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Discussion Starter #1
Gang:

Any How To's for rev matching? I have been trying to figure it out and am not coordinated correctly.

I have been engaging clutch, shifting to the lower gear, and then it is hard to coordinate when to blip and release clutch.

Any tips?
 

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If you're WAY off, first learn how much RPM you need in the lower gear to get a feel for the range. Here's a hypothetical case for a 3-2 downshift.

1) Find a speed where your RPM in 2nd gear is toward the high end - let's say 5000 RPM. Note the MPH.

2) Upshift to 3rd, regain the speed you noted in step 1.

3) Now shift to 2nd, blip to somewhere just ABOVE 5000 RPM and release the clutch.

4) If you're practicing a braking maneuver you would be back off the gas after the blip. If you're preparing for immediate accelertion, use enough gas to keep the car from slowing down as you declutch and then roll the throttle back on.
 

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Discussion Starter #3
Greg:

You want to have the RPM's above the Hypothetical 5000 RPM when the clutch engages right?

Some of my issue is that my M5 has the light wieght flywheel and things rev quick.
 

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The reason for blipping over the correct rpm is that it takes a little bit of time to get the clutch out once you have blipped. Gregs advice is spot on as always, as it is best to learn how to downshift to a given gear and rpm before experimenting. After sometime you will develop the feel for how much to blip for a given shift, and the numbers wont matter. Until that time, blip for the numbers that you remember.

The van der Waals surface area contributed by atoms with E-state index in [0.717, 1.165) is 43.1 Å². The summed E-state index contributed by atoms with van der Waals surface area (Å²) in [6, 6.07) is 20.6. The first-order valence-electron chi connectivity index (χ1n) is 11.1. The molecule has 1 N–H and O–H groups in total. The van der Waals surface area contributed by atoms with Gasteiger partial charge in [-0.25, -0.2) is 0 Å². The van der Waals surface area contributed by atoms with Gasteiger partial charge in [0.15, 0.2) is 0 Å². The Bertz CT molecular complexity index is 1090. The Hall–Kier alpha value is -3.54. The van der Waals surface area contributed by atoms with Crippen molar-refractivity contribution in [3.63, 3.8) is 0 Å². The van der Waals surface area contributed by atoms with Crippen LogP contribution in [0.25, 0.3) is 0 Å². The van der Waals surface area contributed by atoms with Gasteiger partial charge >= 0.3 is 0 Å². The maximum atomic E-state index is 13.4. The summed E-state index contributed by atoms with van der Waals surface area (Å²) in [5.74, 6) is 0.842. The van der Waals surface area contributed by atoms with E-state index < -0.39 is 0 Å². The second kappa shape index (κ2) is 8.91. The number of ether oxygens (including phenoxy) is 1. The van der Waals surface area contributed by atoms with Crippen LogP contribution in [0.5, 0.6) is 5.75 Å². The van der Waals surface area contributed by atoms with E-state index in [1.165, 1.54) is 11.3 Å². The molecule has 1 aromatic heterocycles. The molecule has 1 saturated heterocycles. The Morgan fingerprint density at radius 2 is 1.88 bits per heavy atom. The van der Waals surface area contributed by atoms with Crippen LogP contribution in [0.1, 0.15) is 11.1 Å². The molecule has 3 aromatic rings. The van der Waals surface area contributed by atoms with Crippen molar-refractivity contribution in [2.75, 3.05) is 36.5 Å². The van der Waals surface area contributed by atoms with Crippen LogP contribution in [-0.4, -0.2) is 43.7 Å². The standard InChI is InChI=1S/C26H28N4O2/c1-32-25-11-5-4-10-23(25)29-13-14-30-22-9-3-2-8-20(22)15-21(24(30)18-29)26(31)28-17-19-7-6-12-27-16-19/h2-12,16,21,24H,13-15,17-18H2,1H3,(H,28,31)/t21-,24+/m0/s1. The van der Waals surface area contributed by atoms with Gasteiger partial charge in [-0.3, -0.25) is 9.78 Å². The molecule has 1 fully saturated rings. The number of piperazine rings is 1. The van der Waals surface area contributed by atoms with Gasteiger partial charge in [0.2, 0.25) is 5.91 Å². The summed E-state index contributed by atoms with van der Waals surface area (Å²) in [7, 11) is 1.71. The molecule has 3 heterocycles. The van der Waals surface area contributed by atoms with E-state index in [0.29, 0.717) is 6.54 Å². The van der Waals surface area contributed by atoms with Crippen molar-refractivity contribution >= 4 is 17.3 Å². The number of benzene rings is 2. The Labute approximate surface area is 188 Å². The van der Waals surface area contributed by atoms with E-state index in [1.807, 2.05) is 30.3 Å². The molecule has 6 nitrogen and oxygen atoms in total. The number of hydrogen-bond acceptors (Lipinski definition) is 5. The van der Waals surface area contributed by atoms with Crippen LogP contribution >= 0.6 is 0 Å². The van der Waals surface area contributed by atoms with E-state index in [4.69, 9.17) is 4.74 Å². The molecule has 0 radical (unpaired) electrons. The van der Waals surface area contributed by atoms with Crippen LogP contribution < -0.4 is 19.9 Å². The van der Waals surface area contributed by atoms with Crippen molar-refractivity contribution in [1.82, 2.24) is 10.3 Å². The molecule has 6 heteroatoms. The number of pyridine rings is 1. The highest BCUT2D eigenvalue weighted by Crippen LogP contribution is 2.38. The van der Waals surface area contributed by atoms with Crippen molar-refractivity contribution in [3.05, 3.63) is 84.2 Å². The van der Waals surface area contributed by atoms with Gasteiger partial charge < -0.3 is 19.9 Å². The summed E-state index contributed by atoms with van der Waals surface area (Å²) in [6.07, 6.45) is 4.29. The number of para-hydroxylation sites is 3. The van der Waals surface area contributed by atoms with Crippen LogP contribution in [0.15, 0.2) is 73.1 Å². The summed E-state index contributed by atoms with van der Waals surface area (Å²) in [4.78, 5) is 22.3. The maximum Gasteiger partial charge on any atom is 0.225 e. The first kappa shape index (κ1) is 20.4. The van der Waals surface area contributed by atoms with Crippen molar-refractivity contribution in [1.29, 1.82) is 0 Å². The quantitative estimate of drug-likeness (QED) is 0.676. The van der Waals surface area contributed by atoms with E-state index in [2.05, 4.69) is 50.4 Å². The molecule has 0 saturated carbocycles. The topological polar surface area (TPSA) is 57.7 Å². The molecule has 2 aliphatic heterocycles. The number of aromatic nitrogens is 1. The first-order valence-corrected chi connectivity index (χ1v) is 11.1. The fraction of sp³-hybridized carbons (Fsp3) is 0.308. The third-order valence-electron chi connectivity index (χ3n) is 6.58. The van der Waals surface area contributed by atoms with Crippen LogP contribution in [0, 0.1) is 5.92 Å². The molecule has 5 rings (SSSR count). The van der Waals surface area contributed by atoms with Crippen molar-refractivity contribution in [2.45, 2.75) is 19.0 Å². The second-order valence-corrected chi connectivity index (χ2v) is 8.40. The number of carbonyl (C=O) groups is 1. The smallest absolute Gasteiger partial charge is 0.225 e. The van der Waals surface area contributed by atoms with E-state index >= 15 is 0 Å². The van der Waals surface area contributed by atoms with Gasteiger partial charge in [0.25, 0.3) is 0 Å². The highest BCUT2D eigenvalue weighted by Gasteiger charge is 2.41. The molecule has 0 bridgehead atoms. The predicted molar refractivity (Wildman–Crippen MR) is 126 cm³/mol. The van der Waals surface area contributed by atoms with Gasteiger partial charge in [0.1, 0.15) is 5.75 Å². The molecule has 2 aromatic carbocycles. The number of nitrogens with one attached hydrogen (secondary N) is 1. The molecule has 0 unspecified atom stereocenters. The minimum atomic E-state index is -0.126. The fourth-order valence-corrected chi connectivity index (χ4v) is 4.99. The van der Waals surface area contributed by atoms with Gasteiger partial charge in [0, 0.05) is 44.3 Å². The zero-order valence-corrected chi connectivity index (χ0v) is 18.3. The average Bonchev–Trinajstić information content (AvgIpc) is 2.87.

When I blip the rpms go over where I need them to be, and then I pull the clutch out while the rpms are falling to the correct rpm. Do what works best for you, as I know some people who like to catch them on the way up, but I prefer catching them on the downswing.
If you shift, get it in the lower gear and then blip, I recomend sitting in the driveway with the car off to practice the motion. What works best is clutch in, then blip and shift at the same time. By sitting the driveway with the car off you can get used to the motion better, and at some point it will be second nature. You dont have to do this, but it saves time and is IMO easier.
There are quite a few great threads on this, so doing a search might help answer some questions. Hope this helps!
:cheers:
 

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BmwNut said:
The reason for blipping over the correct rpm is that it takes a little bit of time to get the clutch out once you have blipped. Gregs advice is spot on as always, as it is best to learn how to downshift to a given gear and rpm before experimenting. After sometime you will develop the feel for how much to blip for a given shift, and the numbers wont matter. Until that time, blip for the numbers that you remember.
When I blip the rpms go over where I need them to be, and then I pull the clutch out while the rpms are falling to the correct rpm. Do what works best for you, as I know some people who like to catch them on the way up, but I prefer catching them on the downswing.